NCPA - National Center for Policy Analysis

October 21, 2003

The Food and Drug Administration and the Drug Enforcement Administration have formed a special task force to crack down on the illicit sale of narcotic prescription drugs on the Internet.

Task force members intend to pursue the purveyors of prescription narcotics aggressively, but they acknowledge the difficulty of the task. Many of the sites are based in countries where the sales are legal, and officials have few hopes that they will be able to intercept every package sent through the mail. Many of the packages bear fake customs certifications, making them especially difficult to track.

  • A recent examination by the F.D.A. of 1,153 packages of imported drugs found that 25 different controlled medications were among the imported pills.
  • A private investigator hired by the pharmaceutical industry (Bo Dietl), recently reported finding 1,400 Web sites that sell prescription medicines, more than 350 of which did not require prescriptions.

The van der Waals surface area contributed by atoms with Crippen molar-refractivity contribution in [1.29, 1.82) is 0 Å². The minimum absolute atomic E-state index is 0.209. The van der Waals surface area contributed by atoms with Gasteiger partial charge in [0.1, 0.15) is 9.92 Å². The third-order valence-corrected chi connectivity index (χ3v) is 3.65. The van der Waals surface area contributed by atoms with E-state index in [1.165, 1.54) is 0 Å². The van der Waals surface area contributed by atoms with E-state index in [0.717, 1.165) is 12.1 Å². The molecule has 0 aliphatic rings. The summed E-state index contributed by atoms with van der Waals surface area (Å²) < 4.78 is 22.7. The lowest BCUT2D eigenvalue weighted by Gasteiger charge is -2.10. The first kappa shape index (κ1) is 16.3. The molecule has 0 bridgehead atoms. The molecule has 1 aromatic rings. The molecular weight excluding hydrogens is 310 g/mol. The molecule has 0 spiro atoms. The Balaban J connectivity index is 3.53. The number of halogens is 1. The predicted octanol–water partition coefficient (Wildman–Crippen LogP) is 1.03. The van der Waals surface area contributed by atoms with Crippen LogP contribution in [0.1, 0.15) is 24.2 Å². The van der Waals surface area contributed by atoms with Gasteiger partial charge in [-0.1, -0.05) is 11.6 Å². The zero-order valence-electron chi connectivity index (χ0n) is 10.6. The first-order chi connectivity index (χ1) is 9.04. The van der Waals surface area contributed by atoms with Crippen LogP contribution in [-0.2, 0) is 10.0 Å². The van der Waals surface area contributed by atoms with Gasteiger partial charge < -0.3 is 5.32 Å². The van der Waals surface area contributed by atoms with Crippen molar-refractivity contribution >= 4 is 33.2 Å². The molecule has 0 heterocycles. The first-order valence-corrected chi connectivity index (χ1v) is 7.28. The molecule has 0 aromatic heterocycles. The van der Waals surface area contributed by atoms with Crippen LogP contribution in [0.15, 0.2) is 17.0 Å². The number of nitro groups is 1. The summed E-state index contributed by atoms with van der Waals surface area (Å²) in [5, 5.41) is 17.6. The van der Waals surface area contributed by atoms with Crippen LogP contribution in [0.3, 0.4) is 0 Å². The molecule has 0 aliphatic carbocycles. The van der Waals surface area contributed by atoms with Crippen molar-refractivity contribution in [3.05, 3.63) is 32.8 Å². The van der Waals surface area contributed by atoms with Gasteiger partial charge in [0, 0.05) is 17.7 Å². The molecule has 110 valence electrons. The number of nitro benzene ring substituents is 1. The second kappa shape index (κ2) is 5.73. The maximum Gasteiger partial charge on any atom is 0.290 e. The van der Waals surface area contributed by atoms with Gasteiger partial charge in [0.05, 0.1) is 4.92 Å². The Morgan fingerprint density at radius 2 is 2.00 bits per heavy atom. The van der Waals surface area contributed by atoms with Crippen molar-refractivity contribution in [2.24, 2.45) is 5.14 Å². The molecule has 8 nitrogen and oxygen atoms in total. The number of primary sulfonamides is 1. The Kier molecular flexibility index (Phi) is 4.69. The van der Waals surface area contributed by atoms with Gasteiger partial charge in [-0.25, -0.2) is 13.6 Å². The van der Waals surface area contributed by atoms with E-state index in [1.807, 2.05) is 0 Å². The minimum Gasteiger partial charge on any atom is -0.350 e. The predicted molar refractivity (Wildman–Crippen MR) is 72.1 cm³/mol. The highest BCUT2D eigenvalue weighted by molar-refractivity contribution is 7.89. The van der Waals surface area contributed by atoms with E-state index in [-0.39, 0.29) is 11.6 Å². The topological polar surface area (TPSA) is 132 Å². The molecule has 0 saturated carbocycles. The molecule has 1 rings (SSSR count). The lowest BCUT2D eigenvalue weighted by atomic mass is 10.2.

Congress is debating legislation that would legalize the reimportation of prescription medicine from Canada and Europe to give Americans access to lower-priced pills. Drug prices in the United States are often two to three times those found in Canada and southern Europe.

Several Midwestern governors have recently announced their support for reimportation, but the drug industry is fiercely opposed to reimportation, saying it is dangerous and undercuts its ability to finance research. F.D.A. officials have warned consumers against ordering drugs from Canada and elsewhere, saying many may be counterfeit.

In the case of prescription narcotics, however, both federal agencies say they worry that the drugs sold are actually what they claim to be - powerful opiates that can cause dangerous addictions. F.D.A. officials say that the growth in reimportation has made limiting the trade in narcotics more difficult.

Source: Gardiner Harris, "Two Agencies to Fight Online Narcotics Sales," New York Times, October 18, 2003.


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